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By Jason Stipp and Jeremy Glaser | 06-07-2013 06:00 AM

The Friday Five

Five stats from the market and the stories behind them. This week: A big miss on Greek GDP, auto sales cruising along, and more.

Jason Stipp: I'm Jason Stipp for Morningstar, and welcome to The Friday Five: five stats from the market and the stories behind them.

Joining me, as always, with The Friday Five is Morningstar markets editor Jeremy Glaser.

Jeremy, thanks for being here.

Jeremy Glaser: You're welcome, Jason.

Stipp: What do you have for The Friday Five this week?

Glaser: This week we're going to look at 5.5%, 18, 8.1%, $4 billion, and $2.6 trillion.

Stipp: 5.5% was the amount that Greece was supposed to have lost [from GDP] from 2009 to 2012. The reality looks much bleaker.

Glaser: In a confidential IMF report that was leaked this week, they point to poor data forecasting as one of many problems and one of many issues that they had during the height of the Greek bailout discussions.

Beyond forecasting or missing the forecast of just how much some of the austerity measures would hurt the Greek economy, they said they made a lot of other mistakes--that they didn't push enough for technical reforms and really big structural changes in the economy. They didn't push to have a bond restructuring happen earlier on in a way to really reduce that debt load to the point where Greece would be able to pay it back. They really were very self-critical in this report. But they also were very critical of some of their partners, including the European Commission. They said that trying to build a consensus around every decision made it almost impossible for any decisions to be made.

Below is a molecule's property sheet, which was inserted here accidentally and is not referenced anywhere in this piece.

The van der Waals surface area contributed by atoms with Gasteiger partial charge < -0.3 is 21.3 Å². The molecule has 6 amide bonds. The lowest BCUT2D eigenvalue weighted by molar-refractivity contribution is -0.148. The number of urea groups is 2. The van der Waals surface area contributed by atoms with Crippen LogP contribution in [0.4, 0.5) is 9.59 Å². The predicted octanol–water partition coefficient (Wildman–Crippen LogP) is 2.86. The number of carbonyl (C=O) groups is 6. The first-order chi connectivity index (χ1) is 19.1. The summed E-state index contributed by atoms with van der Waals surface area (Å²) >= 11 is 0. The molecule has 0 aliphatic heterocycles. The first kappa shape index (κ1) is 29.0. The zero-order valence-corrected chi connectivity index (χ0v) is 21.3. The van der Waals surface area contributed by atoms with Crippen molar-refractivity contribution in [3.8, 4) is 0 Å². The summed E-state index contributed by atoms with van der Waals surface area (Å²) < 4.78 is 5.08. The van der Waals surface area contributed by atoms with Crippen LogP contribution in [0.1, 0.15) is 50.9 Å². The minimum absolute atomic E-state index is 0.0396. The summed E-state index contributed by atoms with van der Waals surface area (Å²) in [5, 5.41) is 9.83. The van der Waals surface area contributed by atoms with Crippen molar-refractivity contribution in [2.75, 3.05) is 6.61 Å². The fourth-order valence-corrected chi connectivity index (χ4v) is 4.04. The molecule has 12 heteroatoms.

It turns out that the halting and confusing type of negotiations that we saw from the outside is what was happening on the inside as well, and they really were having trouble reaching a consensus about the best way to keep Greece inside the euro and to keep the eurozone together.

They said that, overall, the benefits to all of Europe seem to have been worth it, that bending these rules and making these mistakes was OK, because it's kept the eurozone together and gotten us past the worst of the crisis. But if they were to do it again, it seems like there were lot of things that they would do differently. We'll see, if there is another flare up in the coming years and the coming months, exactly how the troika with the ECB, the European Commission, and the IMF may handle things a little bit differently.

Stipp: Sticking in the eurozone, 18 refers to Latvia, which could become the 18th country to join the Eurozone. We got that news this week. It may have raised an eyebrow or two, but you say, don't read too much into this.

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